Today, the Tasmanian offshore region consists of continental crust of the Tasmanian margin (Moore et al., 1992; Hill et al., 1997b), the STR (Hinz et al., 1985; Exon, et al., 1997b), and the ETP (Exon et al., 1997a) and is bounded on all sides by oceanic abyssal plains (Fig. 3). Oceanic crust to the east was created by the seafloor spreading that formed the Tasman Sea in the Late Cretaceous and Paleogene. The crust to the south and west was formed during the Cenozoic, and perhaps the latest Cretaceous, by the seafloor spreading that led to the separation of Australia and Antarctica.

The continental shelf around Tasmania (Fig. 3) is mostly nondepositional at present. The continental slope west of Tasmania slopes fairly regularly, at ~4°, from 200 to 4000 m. The continental rise lies at 4000-4500 m, and the abyssal plain is generally 4500-5000 m deep. Sampling cruises have shown that the slope is underlain by continental basement and that Upper Cretaceous and Paleogene shallow-marine sandstone, siltstone, and mudstone are widespread in deep water west of Tasmania, overlain by Oligocene to Holocene pelagic carbonates. Seismic interpretation shows that basement is generally overlain by several kilometers of sediments (Fig. 8-P1).

The current-swept STR is a large, north-northwest-trending bathymetric high that rises to <1000 m below sea level (mbsl) and is separated from Tasmania by the west-northwest-trending South Tasman Saddle >3000 m deep (Fig. 3). The STR is a continental block, and seismic profiles show it is cut into basement highs and deep basins with several kilometers of sedimentary section (Fig. 8-P2 and P3). The overlying sequences in faulted basins include known Oligocene to Holocene pelagic carbonates and Paleogene marine mudstones, and seismic evidence suggests they also contain Cretaceous sediments. The top of the rise is a gentle dome with low slopes, but slopes are generally steeper between 2000 and 4000 m. The western slope is more gentle to 3000 m, but below that there is a very steep scarp trending 350°, which drops away to 4500 m as part of the Tasman Fracture Zone.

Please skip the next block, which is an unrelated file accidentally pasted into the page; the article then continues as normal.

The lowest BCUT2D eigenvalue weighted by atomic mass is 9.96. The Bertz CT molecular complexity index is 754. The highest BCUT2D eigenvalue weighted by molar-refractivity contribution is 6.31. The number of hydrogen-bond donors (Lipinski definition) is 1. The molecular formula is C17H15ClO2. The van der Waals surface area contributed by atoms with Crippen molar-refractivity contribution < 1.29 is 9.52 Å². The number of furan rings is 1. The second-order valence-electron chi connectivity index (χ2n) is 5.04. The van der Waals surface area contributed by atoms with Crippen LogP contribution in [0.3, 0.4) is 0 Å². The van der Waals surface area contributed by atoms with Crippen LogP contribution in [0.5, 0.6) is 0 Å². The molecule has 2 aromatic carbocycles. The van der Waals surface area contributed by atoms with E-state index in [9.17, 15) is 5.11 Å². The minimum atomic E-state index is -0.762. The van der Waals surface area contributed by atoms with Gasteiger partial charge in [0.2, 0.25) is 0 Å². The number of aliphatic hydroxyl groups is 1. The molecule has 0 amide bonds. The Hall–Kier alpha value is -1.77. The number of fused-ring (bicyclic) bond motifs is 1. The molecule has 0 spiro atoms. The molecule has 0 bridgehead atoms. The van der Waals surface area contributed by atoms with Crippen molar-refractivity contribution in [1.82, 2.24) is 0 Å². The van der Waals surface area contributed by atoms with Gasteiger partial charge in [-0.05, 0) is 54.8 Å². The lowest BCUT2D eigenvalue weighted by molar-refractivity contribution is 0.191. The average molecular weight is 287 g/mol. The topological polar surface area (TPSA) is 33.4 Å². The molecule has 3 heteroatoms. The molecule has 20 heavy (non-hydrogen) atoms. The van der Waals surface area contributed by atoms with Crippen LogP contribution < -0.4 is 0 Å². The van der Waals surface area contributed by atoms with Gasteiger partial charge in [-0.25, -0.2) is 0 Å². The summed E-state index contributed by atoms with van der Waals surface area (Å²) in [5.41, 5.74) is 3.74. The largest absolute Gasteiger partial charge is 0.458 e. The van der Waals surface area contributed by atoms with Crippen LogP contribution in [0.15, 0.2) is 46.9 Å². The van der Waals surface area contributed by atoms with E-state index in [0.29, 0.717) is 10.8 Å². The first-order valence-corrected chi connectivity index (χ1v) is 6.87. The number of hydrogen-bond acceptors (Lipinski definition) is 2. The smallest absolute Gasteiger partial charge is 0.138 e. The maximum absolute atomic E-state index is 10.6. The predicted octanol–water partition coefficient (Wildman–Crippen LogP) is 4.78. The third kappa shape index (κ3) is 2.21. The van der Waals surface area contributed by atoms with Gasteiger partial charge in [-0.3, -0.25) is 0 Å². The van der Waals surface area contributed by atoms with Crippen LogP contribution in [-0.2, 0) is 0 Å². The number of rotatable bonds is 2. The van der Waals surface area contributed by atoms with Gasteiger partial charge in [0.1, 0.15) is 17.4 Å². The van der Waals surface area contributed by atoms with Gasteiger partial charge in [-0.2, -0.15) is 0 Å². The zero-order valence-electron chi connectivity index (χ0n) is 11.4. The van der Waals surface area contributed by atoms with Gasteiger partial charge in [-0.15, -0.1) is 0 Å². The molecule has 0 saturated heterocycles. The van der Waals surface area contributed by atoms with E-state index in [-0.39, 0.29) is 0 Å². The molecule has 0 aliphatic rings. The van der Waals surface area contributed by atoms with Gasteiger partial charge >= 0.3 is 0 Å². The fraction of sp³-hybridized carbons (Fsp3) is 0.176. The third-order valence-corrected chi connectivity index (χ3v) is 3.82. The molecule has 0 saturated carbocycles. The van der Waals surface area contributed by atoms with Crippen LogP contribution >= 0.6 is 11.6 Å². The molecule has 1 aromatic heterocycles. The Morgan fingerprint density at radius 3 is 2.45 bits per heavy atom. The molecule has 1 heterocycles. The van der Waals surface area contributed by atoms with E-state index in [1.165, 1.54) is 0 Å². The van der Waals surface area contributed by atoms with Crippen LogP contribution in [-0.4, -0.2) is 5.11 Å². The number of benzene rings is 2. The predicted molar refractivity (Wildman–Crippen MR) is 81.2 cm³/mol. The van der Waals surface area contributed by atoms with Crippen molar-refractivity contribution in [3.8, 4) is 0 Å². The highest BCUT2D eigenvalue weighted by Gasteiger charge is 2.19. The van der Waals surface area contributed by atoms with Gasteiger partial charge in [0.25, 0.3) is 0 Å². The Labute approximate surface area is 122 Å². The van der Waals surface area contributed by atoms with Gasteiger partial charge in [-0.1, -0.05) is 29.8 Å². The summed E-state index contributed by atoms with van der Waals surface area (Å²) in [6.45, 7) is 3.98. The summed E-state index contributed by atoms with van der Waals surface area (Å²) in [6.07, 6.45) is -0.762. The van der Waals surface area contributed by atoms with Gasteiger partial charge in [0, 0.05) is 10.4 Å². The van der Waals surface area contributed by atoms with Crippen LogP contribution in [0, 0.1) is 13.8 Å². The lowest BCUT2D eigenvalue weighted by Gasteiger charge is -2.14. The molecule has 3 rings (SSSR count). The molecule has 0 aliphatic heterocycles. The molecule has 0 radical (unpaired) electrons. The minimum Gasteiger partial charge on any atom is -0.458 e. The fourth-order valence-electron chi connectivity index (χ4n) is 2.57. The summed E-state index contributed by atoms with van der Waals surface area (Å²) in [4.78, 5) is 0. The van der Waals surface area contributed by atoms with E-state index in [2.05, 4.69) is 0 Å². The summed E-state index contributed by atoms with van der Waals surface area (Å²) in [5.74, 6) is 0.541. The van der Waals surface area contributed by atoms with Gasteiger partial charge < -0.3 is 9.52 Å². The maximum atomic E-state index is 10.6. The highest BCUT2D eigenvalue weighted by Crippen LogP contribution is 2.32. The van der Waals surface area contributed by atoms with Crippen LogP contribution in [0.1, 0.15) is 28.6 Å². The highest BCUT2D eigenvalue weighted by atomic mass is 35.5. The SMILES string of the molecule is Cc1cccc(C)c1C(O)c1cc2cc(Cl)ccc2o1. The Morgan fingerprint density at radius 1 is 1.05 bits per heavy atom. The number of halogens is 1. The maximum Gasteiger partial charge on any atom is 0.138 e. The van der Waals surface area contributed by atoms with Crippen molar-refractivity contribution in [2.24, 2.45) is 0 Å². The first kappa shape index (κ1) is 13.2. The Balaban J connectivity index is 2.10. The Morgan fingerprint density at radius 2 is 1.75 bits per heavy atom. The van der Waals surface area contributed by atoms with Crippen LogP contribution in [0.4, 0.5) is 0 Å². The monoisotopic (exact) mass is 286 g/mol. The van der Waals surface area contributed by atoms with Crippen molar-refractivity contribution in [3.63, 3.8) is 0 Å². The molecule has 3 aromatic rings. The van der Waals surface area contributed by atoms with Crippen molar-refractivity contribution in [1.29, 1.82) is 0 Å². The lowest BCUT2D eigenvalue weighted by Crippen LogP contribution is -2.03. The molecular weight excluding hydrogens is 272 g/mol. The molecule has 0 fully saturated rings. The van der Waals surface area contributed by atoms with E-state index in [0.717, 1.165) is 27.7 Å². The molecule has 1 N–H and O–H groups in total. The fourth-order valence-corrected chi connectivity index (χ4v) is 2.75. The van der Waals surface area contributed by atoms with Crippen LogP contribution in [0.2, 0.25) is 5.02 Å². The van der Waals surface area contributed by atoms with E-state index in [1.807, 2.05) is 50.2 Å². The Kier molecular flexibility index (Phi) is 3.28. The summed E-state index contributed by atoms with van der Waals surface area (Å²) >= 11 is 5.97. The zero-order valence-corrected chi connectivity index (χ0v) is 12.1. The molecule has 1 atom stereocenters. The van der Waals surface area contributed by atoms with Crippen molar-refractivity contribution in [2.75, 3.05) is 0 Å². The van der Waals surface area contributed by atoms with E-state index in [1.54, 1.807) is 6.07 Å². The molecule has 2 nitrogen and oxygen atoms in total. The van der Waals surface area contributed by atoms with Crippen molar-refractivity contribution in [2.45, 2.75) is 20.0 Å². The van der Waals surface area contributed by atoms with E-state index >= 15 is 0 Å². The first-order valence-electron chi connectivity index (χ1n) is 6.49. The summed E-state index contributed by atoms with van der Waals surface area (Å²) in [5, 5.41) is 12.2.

The ETP is a nearly circular feature, 2500-3000 m deep, separated from southeast Tasmania by the 3200-m-deep East Tasman Saddle (Fig. 3). Slopes are generally low, but considerably greater on the plateau's flanks. Atop the plateau is the Cascade Seamount guyot, which formed as the result of hot spot volcanism and has yielded Eocene and younger shallow-water sandstone and volcanics. Seismic profiles show that the plateau has as much as 3 s two-way traveltime (TWT) of sediment cover (Fig. 8-P4), which are believed to comprise mainly Oligocene to Holocene pelagic carbonates and Cretaceous to Eocene siliciclastic sediments. These are underlain by continental basement rocks.

The structural setting of Sites 1168-1172 is shown in Figure 9. The west Tasmanian margin is cut by strike-slip faults, trending north-northwest or northwest, that were most active in the latest Cretaceous to mid-Paleocene (Hill et al., 1997b). They were generated by the northwest movement of Australia away from Antarctica. The STR is cut by these early faults, and also by younger, middle Eocene- to late Oligocene-age faults. These younger faults are strike-slip faults trending north-south, and on the northwestern STR, related normal faults trending east-west (Exon et al., 1997b). The three sets of faults all have throws reaching as much as 3 km. Sites 1168-1172 were all located in depocenters to ensure that thick Cenozoic sections with high sedimentation rates would be cored.